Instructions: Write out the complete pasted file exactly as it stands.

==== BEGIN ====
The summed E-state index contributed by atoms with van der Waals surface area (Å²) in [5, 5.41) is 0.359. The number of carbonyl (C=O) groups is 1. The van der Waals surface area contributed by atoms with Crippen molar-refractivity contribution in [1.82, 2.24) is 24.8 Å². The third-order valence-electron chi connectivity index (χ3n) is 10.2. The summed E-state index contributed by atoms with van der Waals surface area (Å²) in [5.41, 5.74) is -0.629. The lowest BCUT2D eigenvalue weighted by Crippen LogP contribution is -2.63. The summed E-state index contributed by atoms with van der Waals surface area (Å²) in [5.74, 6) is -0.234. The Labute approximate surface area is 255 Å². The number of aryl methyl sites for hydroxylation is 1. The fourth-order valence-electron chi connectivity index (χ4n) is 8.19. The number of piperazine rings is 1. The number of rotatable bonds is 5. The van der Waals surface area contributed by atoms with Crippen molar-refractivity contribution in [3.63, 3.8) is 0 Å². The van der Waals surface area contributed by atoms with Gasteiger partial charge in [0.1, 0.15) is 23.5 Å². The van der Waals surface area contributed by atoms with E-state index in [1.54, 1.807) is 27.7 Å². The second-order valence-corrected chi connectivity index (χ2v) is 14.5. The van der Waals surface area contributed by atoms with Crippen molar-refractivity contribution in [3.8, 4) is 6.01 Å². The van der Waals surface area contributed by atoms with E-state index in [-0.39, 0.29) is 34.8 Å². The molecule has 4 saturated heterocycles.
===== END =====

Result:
The summed E-state index contributed by atoms with van der Waals surface area (Å²) in [5, 5.41) is 0.359. The number of carbonyl (C=O) groups is 1. The van der Waals surface area contributed by atoms with Crippen molar-refractivity contribution in [1.82, 2.24) is 24.8 Å². The third-order valence-electron chi connectivity index (χ3n) is 10.2. The summed E-state index contributed by atoms with van der Waals surface area (Å²) in [5.41, 5.74) is -0.629. The lowest BCUT2D eigenvalue weighted by Crippen LogP contribution is -2.63. The summed E-state index contributed by atoms with van der Waals surface area (Å²) in [5.74, 6) is -0.234. The Labute approximate surface area is 255 Å². The number of aryl methyl sites for hydroxylation is 1. The fourth-order valence-electron chi connectivity index (χ4n) is 8.19. The number of piperazine rings is 1. The number of rotatable bonds is 5. The van der Waals surface area contributed by atoms with Crippen molar-refractivity contribution in [3.63, 3.8) is 0 Å². The van der Waals surface area contributed by atoms with Gasteiger partial charge in [0.1, 0.15) is 23.5 Å². The van der Waals surface area contributed by atoms with E-state index in [1.54, 1.807) is 27.7 Å². The second-order valence-corrected chi connectivity index (χ2v) is 14.5. The van der Waals surface area contributed by atoms with Crippen molar-refractivity contribution in [3.8, 4) is 6.01 Å². The van der Waals surface area contributed by atoms with E-state index in [-0.39, 0.29) is 34.8 Å². The molecule has 4 saturated heterocycles.